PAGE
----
Madrasa al-Jaqmaqiya, Syria

12th century Islamic religious school and modern day museum

By CyArk

CyArk

Madrasa TextCyArk

Expedition Overview

Madrassa al-Jaqmaqia was documented as part of Project Anqa, a collaboration between the International Council on Monuments and Sites (ICOMOS), CyArk and Carleton University, funded by the Arcadia Foundation in the UK. The project began in 2015 in response to the catastrophic loss of heritage in the Middle East and aimed to protect monuments by providing training on digital preservation techniques for local heritage professionals in the region. CyArk provided several training and workshops in Lebanon to Syrian heritage professionals in 2016 and 2017 in partnership with the UNESCO Office for the Preservation of Syrian Cultural Heritage. The Madrassa al-Jaqmaqia in Damascus was documented by the trained members of the Syrian Directorate General of Antiquities and Museums using photogrammetry and LiDAR. 

Madrasa ArchesCyArk

Introducing Madrasa al-Jaqmaqiya

A madrasa, usually defined as an Islamic religious school, may also refer to a multi-function building that incorporates a mosque or mausoleum in addition to spaces for teaching and housing students. The Madrasa al-Jaqmaqiya built between 1418 and 1420 for the governor of Damascus Jaqmaq al-Arghunshawiin Damascus, includes a mausoleum. Dating back to the Mamluk era, the building is characterized by its black and white arches, ablaq masonry which features alternating black and white stone, and mix of floral and geometric motifs. Bands of stone-carved Arabic inscriptions also decorate the building, reflecting the Mamluk appreciation for the symbolic power of architecture. The Madrasa al-Jaqmaqiya has transformed over the years, from additional rooms added to the upper level in the 19th century, to restoration work following damage to the roof and walls during World War II.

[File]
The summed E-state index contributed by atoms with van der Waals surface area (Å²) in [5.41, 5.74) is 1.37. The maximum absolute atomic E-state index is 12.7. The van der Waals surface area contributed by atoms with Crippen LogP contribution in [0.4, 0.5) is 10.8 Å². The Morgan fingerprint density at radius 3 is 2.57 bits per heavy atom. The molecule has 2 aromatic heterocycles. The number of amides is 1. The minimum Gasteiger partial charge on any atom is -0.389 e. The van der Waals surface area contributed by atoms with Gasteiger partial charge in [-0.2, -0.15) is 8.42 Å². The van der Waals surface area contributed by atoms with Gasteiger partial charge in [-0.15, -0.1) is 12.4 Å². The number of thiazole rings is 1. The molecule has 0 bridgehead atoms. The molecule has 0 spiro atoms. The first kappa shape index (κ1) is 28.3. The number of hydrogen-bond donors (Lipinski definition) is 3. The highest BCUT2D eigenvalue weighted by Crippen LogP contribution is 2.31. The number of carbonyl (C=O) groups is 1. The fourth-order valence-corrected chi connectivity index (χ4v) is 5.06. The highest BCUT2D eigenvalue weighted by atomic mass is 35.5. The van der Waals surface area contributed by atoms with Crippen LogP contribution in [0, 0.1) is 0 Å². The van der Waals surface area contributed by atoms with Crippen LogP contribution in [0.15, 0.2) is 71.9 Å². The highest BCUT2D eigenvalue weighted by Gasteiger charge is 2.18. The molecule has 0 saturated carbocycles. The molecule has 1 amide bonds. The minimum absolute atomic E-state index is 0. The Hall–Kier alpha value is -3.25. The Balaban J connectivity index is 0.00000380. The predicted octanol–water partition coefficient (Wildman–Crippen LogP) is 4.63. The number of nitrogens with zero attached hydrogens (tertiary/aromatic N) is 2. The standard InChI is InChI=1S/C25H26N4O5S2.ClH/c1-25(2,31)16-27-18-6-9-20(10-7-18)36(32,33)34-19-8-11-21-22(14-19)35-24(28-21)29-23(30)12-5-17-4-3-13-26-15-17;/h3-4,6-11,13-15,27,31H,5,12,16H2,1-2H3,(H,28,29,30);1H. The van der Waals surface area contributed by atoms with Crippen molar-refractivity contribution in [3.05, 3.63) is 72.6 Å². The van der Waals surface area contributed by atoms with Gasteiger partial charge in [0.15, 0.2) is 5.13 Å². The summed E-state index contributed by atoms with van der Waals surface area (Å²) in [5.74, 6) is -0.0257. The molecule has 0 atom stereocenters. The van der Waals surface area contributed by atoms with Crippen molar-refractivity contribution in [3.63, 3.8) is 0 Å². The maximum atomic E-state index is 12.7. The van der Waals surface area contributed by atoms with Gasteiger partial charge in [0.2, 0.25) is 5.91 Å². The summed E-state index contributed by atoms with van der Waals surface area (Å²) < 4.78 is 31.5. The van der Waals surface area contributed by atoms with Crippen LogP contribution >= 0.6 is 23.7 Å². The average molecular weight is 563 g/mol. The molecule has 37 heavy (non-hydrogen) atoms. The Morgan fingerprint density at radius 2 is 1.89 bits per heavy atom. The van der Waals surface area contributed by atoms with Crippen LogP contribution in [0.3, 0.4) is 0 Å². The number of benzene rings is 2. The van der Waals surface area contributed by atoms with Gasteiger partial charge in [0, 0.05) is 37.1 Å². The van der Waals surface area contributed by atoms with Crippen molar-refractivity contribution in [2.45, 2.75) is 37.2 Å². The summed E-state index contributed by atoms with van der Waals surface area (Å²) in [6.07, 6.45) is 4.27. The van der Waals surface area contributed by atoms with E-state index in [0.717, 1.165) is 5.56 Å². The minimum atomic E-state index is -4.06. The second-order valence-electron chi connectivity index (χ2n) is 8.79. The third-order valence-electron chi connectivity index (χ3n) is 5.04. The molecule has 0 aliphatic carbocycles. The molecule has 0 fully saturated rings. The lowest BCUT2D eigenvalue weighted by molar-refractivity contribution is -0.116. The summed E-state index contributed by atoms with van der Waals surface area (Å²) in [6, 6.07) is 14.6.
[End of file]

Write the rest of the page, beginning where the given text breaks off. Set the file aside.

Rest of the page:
View inside the Madrasa al-Jaqmaqiya

Madrasa SlatesCyArk

Museum of Arabic Calligraphy

Today, the Madrasa al-Jaqmaqiya is the Museum of Arabic Calligraphy. Collections of historic stone inscriptions and manuscripts are on display throughout the building. The museum contains a variety of calligraphy styles and forms (for example Naskh, Farsi, Riq’a, and Diwani) that show the development of the Arabic alphabet and highlight the creativity of Syrian calligraphers. Some samples within the museum even date back to the pre-Islamic period.

Madrasa FountainCyArk

Open Heritage 3D by CyArkCyArk

Data from this project is now freely available through Open Heritage 3D.

Download the data from this project.


About Open Heritage 3D



The mission of the Open Heritage 3D project is to:

● Provide open access to 3D cultural heritage datasets for education, research and other
non-commercial uses.

● Minimize the technical, financial and legal barriers for publishers of 3D heritage data.

● Promote discovery and re-use of datasets through standardized metadata and data formats.

● Foster community collaboration and knowledge sharing in the 3D cultural heritage community.

● Share best practices and methodologies for the capture, processing and storage of 3D cultural heritage data

Credits: Story

Find out more about CyArk's work by signing up for our newsletter. You can also support our continued efforts on projects like this by donating.

This project was made possible through the generous support of the Arcadia Fund and the following partners:


DGAM Syria

ICOMOS

Carleton University

UNESCO Office for Safeguarding Syrian Cultural Heritage

Yale University

Credits: All media
The story featured may in some cases have been created by an independent third party and may not always represent the views of the institutions, listed below, who have supplied the content.
Explore more
Google apps